The Hildebrandt brothers are best-known for sculpting fanstastical otherworlds in their art, or they frequently utilize a calliope color scheme to their subjects, which are likewise drawn from the realms of fantasy and science fiction. From fairy tales to Star Wars, the Hildebrandts have left a sleek, colorful imprint upon their paintings, turning their Metropolis and German industrial spirited constructs into self-contained worlds of fabulous.
Lest we forget Greg Hildebrandt's chilling artwork for Black Sabbath's Mob Rules. As one of Sabbath's heaviest albums, it's appropriate the artwork is expressively brutal, much as many of the songs are inherently thus. The synth tone strikes on "5150" alone seem to activate the flogging horror depicted on the Mob Rules cover. Is it the bloody tarp, the brandished whips or the fact this peasant-garbed execution squad are faceless which makes Hildebrandt's mini-apocalypse the most fearsome?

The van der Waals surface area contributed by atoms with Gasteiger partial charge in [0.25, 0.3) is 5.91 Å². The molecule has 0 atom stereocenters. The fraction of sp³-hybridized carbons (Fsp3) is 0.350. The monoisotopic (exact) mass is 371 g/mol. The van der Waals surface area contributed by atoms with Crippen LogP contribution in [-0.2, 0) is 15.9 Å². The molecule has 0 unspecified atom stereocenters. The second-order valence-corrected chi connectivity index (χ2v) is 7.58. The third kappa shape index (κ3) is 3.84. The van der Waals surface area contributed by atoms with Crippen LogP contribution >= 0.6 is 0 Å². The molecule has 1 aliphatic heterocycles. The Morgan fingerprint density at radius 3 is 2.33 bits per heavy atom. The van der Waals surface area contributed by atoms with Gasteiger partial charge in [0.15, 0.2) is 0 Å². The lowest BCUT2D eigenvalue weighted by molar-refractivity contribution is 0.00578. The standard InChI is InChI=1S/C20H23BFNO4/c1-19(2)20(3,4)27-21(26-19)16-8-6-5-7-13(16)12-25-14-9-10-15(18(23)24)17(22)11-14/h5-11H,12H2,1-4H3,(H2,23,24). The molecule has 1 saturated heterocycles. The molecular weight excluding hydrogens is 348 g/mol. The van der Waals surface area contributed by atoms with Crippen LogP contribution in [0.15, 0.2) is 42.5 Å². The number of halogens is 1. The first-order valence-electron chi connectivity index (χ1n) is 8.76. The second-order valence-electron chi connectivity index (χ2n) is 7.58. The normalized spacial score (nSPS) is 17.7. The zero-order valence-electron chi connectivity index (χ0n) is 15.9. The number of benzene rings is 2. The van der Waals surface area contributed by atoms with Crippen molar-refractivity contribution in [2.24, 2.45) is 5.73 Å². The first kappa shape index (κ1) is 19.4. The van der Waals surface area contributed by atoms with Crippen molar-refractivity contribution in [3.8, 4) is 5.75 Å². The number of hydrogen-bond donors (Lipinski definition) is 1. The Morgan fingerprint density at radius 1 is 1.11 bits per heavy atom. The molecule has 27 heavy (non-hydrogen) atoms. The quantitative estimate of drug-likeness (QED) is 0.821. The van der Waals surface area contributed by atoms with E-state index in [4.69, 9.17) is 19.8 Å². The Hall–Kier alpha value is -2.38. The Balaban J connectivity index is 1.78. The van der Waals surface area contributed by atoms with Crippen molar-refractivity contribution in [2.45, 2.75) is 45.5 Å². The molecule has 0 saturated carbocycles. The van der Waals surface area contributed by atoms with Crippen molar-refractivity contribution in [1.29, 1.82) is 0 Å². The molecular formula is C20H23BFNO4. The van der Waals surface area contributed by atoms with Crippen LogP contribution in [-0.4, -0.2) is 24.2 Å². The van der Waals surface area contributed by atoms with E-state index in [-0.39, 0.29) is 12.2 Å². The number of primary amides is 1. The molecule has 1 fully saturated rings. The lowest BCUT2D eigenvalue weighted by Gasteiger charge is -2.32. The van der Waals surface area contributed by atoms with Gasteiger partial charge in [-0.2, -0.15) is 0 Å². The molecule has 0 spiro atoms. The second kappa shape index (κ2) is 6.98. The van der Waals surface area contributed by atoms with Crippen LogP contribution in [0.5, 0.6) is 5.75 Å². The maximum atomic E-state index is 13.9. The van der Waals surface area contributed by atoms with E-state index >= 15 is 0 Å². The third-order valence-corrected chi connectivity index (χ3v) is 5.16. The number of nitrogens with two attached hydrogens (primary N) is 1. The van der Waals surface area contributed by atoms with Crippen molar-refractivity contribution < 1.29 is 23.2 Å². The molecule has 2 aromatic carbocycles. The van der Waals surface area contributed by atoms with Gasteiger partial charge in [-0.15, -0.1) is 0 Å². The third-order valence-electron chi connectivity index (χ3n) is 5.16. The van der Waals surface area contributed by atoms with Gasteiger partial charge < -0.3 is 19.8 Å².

For me, it's the unknown; what did their victims look like after receiving this brand of street justice by ghouls? Were they mauled to death or simply humiliated and brought down in spirit? Were they upper crust or commoners? Worse, is there a trail of carnage hinted by the mind's eye and were they left earthside to rot or given proper burial?
You be the judge. All I know is the first time I saw this album in a Kmart at age ten when Mob Rules was released, I was scared out of my mind, much like that frightening robot assassin on Queen's News of the World, which was actually depicted by Frank Kelly Freas as having child-like "What did I do wrong?" traits. Hard to receive the intent at a young age with Queen, and that image was actually tweaked from a similar painting Freas did for Astounding Science Fiction, but there's no question about it with Mob Rules. It's scary as shit and intended thus.